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East New York Buildings Threatened by Rezoning Could Become Landmarks

 The Empire State Dairy complex at Atlantic and Schenck avenues was calendared for consideration by the Landmarks Preservation Commission on Tuesday.
The Empire State Dairy complex at Atlantic and Schenck avenues was calendared for consideration by the Landmarks Preservation Commission on Tuesday.
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Preserving East New York

EAST NEW YORK — Two historic buildings threatened with destruction under East New York’s proposed rezoning are one step closer to being protected with landmark status.

The Empire State Dairy complex on Atlantic and Schenck avenues was calendared for consideration by the city’s Landmarks Preservation Commission on Tuesday.

Under Mayor Bill de Blasio’s plan to rezone East New York and bring thousands of affordable housing units to the neighborhood, the site which consists of several buildings “could be demolished or substantially altered,” according to the proposal’s Final Environmental Impact Statement.

“The LPC has been working hard to find preservation opportunities that compliment the East New York rezoning plan,” LPC researcher Jessica Baldwin said Tuesday, adding that the properties taking up a full block of Atlantic Avenue are two of the “most architecturally and historically significant industrial buildings in the neighborhood.”

One building on the corner of Schenck and Atlantic was built between 1906 and 1907 and designed by architect Theobald Engelhardt in a Renaissance, Romanesque revival style, Baldwin said.

In 1914 and 15, Empire State Dairy expanded with a new four-story building facing Atlantic Avenue, designed by Otto Strack.

The structure features ceramic tile mosaics that are thought to be the largest decorative tile installations from the American Encaustic Tiling Company, according to Baldwin.

The properties were constructed during a time when dairy regulations were changing and technological advancements in health were being made, she added.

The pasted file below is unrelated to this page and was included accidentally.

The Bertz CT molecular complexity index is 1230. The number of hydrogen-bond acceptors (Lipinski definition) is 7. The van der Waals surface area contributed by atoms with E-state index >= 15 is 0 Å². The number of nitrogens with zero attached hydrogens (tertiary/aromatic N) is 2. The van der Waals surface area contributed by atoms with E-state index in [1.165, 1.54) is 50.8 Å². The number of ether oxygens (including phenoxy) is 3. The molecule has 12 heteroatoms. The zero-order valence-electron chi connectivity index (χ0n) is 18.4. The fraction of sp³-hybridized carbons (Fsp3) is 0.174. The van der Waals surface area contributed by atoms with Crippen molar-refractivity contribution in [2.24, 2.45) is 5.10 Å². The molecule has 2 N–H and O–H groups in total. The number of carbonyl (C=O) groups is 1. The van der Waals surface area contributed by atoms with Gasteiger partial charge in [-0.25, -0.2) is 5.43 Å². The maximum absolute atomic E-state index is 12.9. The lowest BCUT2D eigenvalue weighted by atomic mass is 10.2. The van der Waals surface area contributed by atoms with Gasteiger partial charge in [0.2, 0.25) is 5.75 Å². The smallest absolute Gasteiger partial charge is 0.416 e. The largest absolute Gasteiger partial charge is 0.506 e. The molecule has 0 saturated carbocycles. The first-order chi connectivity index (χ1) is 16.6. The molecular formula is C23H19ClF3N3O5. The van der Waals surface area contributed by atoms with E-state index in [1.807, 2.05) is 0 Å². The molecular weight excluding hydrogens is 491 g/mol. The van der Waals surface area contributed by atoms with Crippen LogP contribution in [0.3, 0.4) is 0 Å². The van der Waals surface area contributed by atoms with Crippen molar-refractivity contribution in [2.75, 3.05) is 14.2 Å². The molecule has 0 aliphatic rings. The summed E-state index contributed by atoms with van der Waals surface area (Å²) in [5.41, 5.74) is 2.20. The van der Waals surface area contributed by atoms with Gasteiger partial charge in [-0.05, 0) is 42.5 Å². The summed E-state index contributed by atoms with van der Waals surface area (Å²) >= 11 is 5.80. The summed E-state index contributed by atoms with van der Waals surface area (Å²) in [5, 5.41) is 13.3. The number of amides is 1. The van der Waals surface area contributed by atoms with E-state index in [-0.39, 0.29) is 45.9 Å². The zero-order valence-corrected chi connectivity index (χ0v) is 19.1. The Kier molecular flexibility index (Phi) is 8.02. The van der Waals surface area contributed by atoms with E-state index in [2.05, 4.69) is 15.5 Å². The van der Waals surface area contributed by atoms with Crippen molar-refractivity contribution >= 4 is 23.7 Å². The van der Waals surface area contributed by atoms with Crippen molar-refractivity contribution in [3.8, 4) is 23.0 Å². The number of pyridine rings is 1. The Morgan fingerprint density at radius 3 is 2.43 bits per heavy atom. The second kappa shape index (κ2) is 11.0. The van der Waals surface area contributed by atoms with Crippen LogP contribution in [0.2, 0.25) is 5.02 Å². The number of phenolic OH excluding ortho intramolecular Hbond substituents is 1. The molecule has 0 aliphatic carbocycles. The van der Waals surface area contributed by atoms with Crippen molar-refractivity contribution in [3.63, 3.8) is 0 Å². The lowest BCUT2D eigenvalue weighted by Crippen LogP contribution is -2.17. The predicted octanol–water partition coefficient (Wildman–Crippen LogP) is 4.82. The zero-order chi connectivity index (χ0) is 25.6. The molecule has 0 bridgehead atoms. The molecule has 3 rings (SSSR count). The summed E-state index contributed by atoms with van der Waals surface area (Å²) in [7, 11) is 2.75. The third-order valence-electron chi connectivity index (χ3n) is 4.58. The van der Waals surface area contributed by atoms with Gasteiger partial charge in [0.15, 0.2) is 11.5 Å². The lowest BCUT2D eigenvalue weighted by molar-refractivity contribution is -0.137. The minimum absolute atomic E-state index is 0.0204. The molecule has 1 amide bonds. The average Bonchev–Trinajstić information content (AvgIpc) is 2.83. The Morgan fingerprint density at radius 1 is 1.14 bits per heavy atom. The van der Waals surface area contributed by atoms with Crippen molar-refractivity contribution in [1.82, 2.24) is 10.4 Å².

“Both of these buildings speak to the history not only of industrial Brooklyn, but the dairy industry,” Baldwin said.

Other buildings on the Empire State Dairy complex were not up for consideration, as they serve more “utilitarian purposes” and don't present the same architectural merit, she added.

The LPC voted in favor of calendaring the properties, with a public hearing planned for an undetermined date in July, according to LPC Chair Meenakshi Srinivasan.

“I think we know that East New York will probably undergo change over time and I think preservation of these buildings is really critical to ensure that the neighborhood has this mix of old and new,” Srinivasan said.

There are four sites located within and immediately adjacent to East New York’s proposed rezoning area that are already landmarked through the LPC or the State/National Registers of Historic Places, according to the Final Environmental Impact Statement.

With landmark status, properties are protected under the New York City Landmarks Law, which requires LPC's review and approval before any alterations or demolition can occur. Sites that have been calendared for consideration also receive measures of protection.

In its East New York study, the city identified 20 properties and one historic district eligible for landmark designation or listing with the State/National Registers of Historic Places, including Empire State Dairy.

Other sites include the Magistrates Court at 135 Pennsylvania Ave. near Liberty Avenue and Holy Trinity Russian Orthodox Church at 205 Pennsylvania Ave. near Glenmore Avenue.

Zulmilena Then, who grew up in the neighborhood, founded Preserving East New York, a group dedicated to keeping historic buildings in the area.

Then, 29, created the organization in 2015 after hearing about plans to demolish the East New York Savings Bank at 91 Pennsylvania Ave. The building has since been torn down.

“That was the catalyst of this movement and, at the same time, thinking about how the rezoning was going to transform the neighborhood,” she said. “I felt like I couldn’t let my neighborhood disappear.”

The group has been working with the community to identify more than 30 buildings they would like to see landmarked, Then added.

With Tuesday’s decision to calendar Empire State Dairy for designation, she said she’s hopeful that more sites can be saved.

“We see that Landmarks is working to save those buildings that we care for, so we’re very happy with today’s victory.”